It's perfectly fitting that in an economy which - as of tomorrow morning - will have 30 million newly unemployed workers (and perhaps as many as 50 million), and where the recession officially began after the biggest GDP plunge since the financial crisis (soon to be followed by an even worse collapse in Q2 growth) that stocks would soar almost 3% and tech names are now flat for the year.
Some would call it a depression; others a new bull market.
But maybe we are somehow misreading today's GDP print? Maybe, hidden somewhere deep between the lines there was just the right amount of good news the algos were looking for and the economic crash was really a catalyst to send stocks surging? Maybe we are deluding ourselves, and it wasn't that bad? Well, according to JPM the answer is...
Nope, it looks like that the data was indeed bad. So bad, in fact, that stocks exploded because thanks to central planning, the worse the news for the ordinary man on the street, the richer Wall Street gets, courtesy of Powell. Here are the details from JPM:
US GDP growth for 1Q fell 4.8% q/q saar. If there is any good news in this report, don’t believe it. These data are ugly, and are set to get much worse.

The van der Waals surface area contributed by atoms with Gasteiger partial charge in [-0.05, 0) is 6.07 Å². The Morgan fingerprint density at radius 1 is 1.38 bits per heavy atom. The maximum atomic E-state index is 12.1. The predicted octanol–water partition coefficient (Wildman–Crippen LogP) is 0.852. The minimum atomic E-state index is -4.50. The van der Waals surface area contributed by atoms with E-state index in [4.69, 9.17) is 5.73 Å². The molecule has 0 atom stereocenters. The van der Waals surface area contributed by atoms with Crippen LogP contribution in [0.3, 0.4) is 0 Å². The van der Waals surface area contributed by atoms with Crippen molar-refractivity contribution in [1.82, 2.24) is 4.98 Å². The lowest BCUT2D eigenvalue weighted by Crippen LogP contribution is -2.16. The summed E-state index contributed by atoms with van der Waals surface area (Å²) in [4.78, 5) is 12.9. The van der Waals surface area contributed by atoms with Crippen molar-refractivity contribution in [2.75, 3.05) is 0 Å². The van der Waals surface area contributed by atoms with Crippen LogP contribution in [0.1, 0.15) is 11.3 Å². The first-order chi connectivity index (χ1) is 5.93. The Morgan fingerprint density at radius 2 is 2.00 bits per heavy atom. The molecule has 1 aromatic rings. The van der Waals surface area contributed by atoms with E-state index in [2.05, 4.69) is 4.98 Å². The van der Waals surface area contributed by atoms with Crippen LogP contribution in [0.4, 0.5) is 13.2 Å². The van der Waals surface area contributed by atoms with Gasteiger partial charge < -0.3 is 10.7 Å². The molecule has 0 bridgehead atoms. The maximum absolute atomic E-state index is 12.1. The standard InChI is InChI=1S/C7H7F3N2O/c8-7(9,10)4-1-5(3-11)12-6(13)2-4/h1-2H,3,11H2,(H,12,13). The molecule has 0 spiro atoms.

While the outturn was not as bad as we had feared (-11.2%ar), it was modestly worse than consensus (-4.0%ar) and the largest decline since 2008. Moreover, given the likely hit to hard-to-measure service sector activity late in the quarter, there is a high likelihood of downward revisions. Notably, we have not changed our call for a 40%ar plunge in current-quarter GDP—but we lowered our 3Q20 projection so as to leave the level of GDP by 4Q20 unchanged at a huge 7% below its 4Q19 level.
So now that we are in a quarter when the US economy is expected to shrink by 40%, or about $2 trillion, stocks are now just 10% below their all time highs, and at the current pace of levitation, will surpass the previous records in a few days.
Incidentally, when Jerome Powell was asked what he thinks of this absolute idiocy, and if he is guilty of encouraging moral hazard and pushing stocks higher, he said that "we want markets to work, we are not focused on asset prices", to which he added that "it's been good to see markets working." Which by implication means that when markets are down, they no longer "work."